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Monday, May 27, 2013

Queen’s Pawn Opening, Sacrificing the Queen

Today’s blog entry is from online games. The first game has a tactical tie-up which allows me to make a winning Queen sacrifice as part of a 5-move combination. 

The second game is a 5-move checkmate, self-explanatory.

Wednesday, May 22, 2013

Bird’s Opening (9), trading endgame errors

Today’s blog entry is from round 3 of the second Lowry GP. The game is played with the clock set to 65 minutes. Both of us had won the games in rounds 1 & 2, so this game would decide the tournament. I opened with my usual Bird and Black took me out of book early.

We fought evenly for 30 moves before my game started deteriorating. As we moved into a complex endgame, we both made mistakes, but none of them would give me a winning opportunity. My resignation was prompted by the impending promotion of Black’s last pawn.

The two charts below detail the game.  The first covering the first half of the game, the second covering the whole game.

Saturday, May 18, 2013

Pirc Defense, an endgame gift

Today’s blog entry is from round 2 of the second Lowry GP. I was setting up for my favorite Hanham Philidor, but White moved out of book early.

White had a chance to exchange Queens and ruin Black’s castling, but he declined at a cost of a pawn and an IQP. The game ended when White traded into an obviously losing endgame.

Sunday, May 12, 2013

Bird’s Opening (8), better than last game

Today’s blog entry is from round 5 of the chess club’s current tournament. After last week’s embarrassing loss, I was determined to pay attention throughout the game.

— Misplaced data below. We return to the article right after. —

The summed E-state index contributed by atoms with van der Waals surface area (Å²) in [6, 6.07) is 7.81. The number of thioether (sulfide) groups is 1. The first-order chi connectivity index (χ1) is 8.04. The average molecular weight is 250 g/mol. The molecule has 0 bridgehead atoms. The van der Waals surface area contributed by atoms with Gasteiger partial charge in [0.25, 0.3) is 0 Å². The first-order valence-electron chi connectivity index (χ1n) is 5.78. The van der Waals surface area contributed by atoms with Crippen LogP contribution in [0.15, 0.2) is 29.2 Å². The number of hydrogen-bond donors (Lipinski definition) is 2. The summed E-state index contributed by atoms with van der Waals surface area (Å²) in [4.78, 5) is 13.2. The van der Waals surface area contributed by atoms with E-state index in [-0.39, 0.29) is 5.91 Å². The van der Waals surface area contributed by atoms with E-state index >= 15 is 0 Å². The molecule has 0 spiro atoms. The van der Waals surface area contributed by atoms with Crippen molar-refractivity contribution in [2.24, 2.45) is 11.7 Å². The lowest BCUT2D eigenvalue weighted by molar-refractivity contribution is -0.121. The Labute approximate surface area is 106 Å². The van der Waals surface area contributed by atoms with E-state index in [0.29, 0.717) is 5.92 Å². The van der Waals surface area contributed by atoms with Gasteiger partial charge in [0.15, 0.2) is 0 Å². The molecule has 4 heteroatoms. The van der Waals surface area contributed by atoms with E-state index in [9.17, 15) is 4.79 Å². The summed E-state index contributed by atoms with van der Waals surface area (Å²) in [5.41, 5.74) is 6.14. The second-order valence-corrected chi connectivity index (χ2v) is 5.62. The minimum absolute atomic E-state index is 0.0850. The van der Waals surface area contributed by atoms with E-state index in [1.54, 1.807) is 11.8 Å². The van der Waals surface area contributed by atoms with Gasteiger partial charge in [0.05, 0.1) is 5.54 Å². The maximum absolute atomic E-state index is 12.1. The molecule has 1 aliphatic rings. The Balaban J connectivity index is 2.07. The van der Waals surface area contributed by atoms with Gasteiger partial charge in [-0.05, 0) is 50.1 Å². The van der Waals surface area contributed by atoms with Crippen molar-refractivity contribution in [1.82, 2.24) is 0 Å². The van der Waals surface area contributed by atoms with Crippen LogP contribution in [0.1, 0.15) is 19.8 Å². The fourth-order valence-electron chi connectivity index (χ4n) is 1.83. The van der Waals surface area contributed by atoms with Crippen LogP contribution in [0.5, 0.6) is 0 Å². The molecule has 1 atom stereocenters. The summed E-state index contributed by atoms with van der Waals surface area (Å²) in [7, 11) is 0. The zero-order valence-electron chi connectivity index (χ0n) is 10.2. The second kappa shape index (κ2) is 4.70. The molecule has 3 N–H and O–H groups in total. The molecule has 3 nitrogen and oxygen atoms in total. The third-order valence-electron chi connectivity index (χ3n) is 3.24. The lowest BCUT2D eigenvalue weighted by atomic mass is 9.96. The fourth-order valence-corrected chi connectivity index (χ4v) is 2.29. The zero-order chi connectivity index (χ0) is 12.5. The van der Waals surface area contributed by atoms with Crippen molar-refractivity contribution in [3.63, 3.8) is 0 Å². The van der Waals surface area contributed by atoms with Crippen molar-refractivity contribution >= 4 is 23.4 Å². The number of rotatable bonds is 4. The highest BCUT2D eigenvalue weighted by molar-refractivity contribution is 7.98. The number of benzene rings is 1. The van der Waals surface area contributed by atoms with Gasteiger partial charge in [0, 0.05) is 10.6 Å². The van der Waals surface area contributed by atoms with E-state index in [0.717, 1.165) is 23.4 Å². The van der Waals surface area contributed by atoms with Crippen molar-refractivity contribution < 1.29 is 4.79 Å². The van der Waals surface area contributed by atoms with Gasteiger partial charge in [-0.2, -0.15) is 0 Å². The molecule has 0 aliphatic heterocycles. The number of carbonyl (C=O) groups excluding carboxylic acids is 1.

Black made an early mistake leading to the loss of a pawn and destruction of his Q-side pawn structure. The game plan was simplified to carefully exchanging pieces and enter what looked to be a winning endgame. 

During the ensuing battle, Black’s Knight got stranded in enemy territory causing its loss and with it any chance of salvaging the game.  The game ended with a resignation.

Tuesday, May 7, 2013

Old Indian (4), how not to play chess

Today’s blog entry is from round 4 of the chess club’s current tournament. My mistakes cover the opening, middlegame and endgame. My opponent was rated well below me and I tried not to take him lightly. 

Carelessness in the opening resulted in the loss of a pawn and a destroyed Q-side pawn structure. I tried to kick White’s Queen from my territory. Instead I should have ignored it and played on the K-side where his Queen would be out of play. When playing from behind, create complications.

In the middlegame, White traded Knights to get a passed d-pawn, which now dominates the game. Later, I chose to keep the blockading Bishop instead of a Rook. I would have been better off losing the Bishop and the c-pawn it was guarding. I was worried about the safety of my Rook that was in enemy territory, but it could have been easily protected at b4.

The endgame provided an opportunity to salvage the game. By that time I was in a strictly defensive mode. An important lesson here is to keep looking for opportunities to salvage the game, not just defend. My play in this area is what most disappointed me about the game.

Two charts are provided below. The first is to magnify the opening. The second is to view the entire game.     

Thursday, May 2, 2013

Bird’s Opening (7), opponent’s first USCF game.

Today’s blog entry is from round 1 of the second Lowry Grand Prix tournament. The clock is G65 with 3 second delay. My opponent was the Dad of a scholastic player.  His previous chess experience was mainly online.  My philosophy is to never take any opponent lightly.

He must have been playing blitz as he moved rapidly throughout the game. The game was challenging and presented some moves and ideas that I had not seen at the club.